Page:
LAWRENCE COUNTY Board OKs 2003 budget
County employees will get a new health insurance provider.
By LAURE CIOFFI
VINDICATOR NEW CASTLE BUREAU
NEW CASTLE, Pa. -- Two Lawrence County commissioners are banking on the sale of property to balance the 2003 budget, but the third commissioner doesn't approve.
Commissioners voted 2-1 to approve the $25.1 million spending plan at their annual New Year's Eve meeting.
Commissioner Ed Fosnaught voted no and said he disagrees with using proceeds from the expected sale of 21 acres of county land on Pa. Route 65 for operating expenses. The property is adjacent to the county nursing home, Hill View Manor.
"Even if I felt we should sell the land and this was a sound offer, which I don't, I still think its bad practice to sell assets to cover costs," he said.
County commissioners expect to make about $470,000 on the deal. They say more could be realized from the sale and the county is now in negotiations with a potential buyer who also wants the nursing home.
The two other commissioners contend that the money is needed to cover costs because they are unable to raise real estate taxes because of countywide reassessment. State law prohibits the county from raising real estate taxes by more than 5 percent in a year when new land values are put on property by county assessors.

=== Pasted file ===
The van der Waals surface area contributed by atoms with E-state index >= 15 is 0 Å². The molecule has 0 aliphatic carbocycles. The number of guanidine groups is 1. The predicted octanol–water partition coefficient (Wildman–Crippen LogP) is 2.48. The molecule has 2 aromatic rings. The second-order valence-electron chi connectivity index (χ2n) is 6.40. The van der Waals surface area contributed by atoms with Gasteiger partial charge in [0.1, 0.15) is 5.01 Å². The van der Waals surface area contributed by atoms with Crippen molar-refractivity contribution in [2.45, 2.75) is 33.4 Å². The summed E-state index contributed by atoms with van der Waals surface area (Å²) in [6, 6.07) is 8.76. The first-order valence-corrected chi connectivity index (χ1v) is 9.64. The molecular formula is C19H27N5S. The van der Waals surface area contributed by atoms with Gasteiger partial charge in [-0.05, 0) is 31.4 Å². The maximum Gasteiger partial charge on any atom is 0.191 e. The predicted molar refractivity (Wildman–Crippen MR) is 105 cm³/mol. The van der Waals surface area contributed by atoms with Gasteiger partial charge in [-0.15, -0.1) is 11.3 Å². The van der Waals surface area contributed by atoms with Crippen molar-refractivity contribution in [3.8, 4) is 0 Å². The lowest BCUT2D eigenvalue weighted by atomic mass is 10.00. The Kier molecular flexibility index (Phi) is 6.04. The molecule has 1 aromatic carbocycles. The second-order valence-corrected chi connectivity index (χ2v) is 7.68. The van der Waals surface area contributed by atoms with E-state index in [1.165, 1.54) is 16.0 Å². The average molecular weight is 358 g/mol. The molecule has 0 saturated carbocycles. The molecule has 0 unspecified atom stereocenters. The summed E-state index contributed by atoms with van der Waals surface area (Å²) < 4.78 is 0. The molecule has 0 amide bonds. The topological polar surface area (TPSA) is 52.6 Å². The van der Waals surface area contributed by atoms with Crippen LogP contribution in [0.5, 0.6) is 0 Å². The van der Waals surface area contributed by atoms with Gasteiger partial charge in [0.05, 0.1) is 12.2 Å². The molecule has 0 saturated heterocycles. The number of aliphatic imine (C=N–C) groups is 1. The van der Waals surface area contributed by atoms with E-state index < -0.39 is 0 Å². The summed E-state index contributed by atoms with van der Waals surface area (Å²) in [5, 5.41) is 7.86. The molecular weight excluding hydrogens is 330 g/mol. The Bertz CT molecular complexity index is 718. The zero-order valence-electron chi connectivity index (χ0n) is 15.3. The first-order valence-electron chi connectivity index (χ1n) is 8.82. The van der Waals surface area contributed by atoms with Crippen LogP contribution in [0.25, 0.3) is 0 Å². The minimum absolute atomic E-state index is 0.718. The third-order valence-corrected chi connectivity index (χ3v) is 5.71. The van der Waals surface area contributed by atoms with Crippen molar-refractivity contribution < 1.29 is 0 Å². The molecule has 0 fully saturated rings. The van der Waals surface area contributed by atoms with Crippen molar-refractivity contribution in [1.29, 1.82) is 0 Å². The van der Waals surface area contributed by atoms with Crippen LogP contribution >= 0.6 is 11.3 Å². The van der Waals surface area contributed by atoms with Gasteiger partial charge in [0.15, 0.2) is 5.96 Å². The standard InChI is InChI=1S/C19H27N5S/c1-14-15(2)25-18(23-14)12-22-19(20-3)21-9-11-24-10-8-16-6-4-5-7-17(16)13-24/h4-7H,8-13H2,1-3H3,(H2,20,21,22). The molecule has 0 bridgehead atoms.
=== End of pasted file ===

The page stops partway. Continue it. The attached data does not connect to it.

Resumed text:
The 2003 budget also reflected several other changes for the new year, including savings from switching health-care companies for employees.
County commissioners approved a contract with Health Assurance for about 200 employees and elected officials. It will mean a savings of about $80,000 in 2003 over what previous health insurance carrier Highmark Blue Cross Blue Shield was charging, said Charleen Micco, county administrator/chief clerk.
Micco said the biggest savings will be in 2004, when Health Assurance has agreed to raise its rates by no more than 12 percent. Highmark had indicated its rates would be as high as 30 percent more in 2004, she said.
The new health plan is effective today for all employees except those at the jail, sheriff's office and Hill View Manor, who buy their own health coverage through their labor union.
Micco said the savings realized from the switch in health insurance and other items will be used to cover higher expenses in other departments.